Book review: Speedway in the raw

Book review: Speedway in the raw

Speedway racing in Australia in the 1970s went through great change, with sedan racing coming to the fore and speedcars retreating. Then at the end of the decade a new force emerge - sprintcars.


It was also a time of gritty Australia versus England bike Test matches, mad three-wheeled sidecar racing, and a growing professionalism across the sport led by the entrepreneurial and imaginative Mike Raymond at Liverpool Raceway.

Today, the 800-horsepower sprintcars still dominate. Bikes are battling locally, even though Aussie Jason Crump is the reigning (and three-times) world speedway grand prix champ

This spectacular growth time in the sport has been captured by Tony Loxley in a new hard-cover book, Full Throttle, which Raymond has generously described as the best publication on local speedway ever published.

Sub titled Images of Australian Speedway 1970-2009, the book extends to 272 pages of glossy A4 horizontal-sized paper. The memories of crazy characters and raw courage - and sometimes silliness - leap out of every spread.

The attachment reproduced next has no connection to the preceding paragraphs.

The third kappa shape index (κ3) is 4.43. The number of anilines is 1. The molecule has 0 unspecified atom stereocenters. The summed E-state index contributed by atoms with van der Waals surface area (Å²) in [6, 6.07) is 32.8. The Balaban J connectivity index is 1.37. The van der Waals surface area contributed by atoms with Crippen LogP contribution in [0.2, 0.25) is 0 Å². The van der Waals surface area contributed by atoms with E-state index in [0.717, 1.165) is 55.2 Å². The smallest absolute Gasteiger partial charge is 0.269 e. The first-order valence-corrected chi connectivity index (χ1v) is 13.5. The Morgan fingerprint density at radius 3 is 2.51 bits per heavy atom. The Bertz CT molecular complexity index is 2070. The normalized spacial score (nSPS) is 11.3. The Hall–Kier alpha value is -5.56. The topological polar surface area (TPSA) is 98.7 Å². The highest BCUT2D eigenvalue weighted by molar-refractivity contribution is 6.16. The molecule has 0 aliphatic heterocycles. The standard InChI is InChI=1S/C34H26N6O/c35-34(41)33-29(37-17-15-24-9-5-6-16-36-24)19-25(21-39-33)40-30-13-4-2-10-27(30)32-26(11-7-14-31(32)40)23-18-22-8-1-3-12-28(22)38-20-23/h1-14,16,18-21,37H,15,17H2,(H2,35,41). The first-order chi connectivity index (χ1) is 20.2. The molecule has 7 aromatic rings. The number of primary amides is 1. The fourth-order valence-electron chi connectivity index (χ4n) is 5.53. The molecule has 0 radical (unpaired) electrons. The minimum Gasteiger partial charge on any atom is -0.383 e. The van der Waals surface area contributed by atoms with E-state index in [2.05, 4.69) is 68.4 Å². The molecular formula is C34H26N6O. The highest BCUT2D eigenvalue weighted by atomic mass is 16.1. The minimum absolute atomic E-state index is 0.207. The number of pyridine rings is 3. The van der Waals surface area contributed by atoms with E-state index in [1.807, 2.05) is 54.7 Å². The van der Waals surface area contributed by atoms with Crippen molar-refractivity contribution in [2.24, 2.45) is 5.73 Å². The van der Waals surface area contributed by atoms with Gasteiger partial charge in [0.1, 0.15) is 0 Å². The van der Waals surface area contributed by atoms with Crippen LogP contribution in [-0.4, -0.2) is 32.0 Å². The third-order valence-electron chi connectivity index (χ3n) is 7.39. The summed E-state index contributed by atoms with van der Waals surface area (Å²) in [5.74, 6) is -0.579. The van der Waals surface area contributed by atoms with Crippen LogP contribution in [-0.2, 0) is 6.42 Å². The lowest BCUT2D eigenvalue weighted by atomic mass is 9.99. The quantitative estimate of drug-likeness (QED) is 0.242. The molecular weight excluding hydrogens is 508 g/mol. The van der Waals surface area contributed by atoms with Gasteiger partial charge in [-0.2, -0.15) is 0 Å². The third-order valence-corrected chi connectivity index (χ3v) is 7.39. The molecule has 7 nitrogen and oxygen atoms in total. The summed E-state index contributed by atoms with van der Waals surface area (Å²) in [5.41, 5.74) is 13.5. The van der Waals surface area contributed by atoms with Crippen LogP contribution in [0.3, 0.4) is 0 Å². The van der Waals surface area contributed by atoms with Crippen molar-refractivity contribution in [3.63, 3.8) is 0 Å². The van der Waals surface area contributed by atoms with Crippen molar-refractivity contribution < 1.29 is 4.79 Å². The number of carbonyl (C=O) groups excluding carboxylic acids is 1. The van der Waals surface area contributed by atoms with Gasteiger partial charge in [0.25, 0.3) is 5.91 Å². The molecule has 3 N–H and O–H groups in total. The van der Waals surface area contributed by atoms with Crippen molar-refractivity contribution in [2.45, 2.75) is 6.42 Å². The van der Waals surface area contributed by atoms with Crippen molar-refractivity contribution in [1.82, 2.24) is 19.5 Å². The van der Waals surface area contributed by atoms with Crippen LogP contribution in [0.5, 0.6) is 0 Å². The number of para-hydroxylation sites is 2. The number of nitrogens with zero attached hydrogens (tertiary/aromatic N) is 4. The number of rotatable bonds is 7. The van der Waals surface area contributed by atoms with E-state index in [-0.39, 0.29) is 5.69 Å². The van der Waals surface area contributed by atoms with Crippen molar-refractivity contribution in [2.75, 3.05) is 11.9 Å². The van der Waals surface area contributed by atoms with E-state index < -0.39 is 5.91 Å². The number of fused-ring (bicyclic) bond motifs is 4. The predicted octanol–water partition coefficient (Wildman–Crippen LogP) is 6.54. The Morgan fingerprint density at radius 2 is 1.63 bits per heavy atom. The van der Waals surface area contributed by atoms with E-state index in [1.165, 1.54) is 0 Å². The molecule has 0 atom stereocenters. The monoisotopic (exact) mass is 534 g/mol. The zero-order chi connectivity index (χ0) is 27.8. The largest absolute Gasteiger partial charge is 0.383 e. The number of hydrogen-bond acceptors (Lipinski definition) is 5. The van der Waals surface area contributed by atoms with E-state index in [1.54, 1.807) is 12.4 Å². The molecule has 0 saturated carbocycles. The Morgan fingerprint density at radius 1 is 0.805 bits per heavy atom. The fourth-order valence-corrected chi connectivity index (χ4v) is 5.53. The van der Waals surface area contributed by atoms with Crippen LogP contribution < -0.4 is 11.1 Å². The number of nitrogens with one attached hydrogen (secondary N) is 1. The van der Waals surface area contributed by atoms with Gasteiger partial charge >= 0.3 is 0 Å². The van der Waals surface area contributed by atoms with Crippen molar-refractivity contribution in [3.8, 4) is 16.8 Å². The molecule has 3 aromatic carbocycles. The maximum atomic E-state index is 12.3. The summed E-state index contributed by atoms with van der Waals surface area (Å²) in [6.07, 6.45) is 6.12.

Though, with 600 photos included, the book purports to be largely pictorial, there are also some 118,000 accompanying words in the form of forewords from Ivan Mauger, Barry Graham and yours truly, plus in many cases lengthy captions that tell the story behind the pics.

A mild criticism is that some of the beautiful images deserve to be run larger than allowed by the three-to-a-page format widely used. But Loxley says he wanted to get as many of the photos into the book as possible.

In colour and black-and-white, Full Throttle is published by Renniks and is available from all good bookstores at a cover price of $74.95.

Loxley, a superb photographer, is responsible for some of the more memorable images between the covers. But he is the first to give credit to the work of others led by David Cumming, who shot at Liverpool for many seasons.

Loxley has taken up the challenge of preserving speedway's rich and diverse history in a tangible way. He collects so much that needs to be retained in the sport, and Full Throttle represents much of what could easily carelessly disappear in a bin to the local tip. He's not stopping here either.

Loxley is already well advanced on his next historical tome, The Place of Pace - Liverpool City Raceway 1967-1989, another mainly pictorial collection highlighting the popular Sydney suburban oval track which attracted everyone from Gough Whitlam to AJ Foyt.

Loxley is interested in colourful stories or memorabilia from competitors who rode and drove at LCR to enhance the upcoming 250 page book which covers the operating life of one of Australia's most successful motor sporting venues. Contact the author at tloxleyspeedway@internode.on.net

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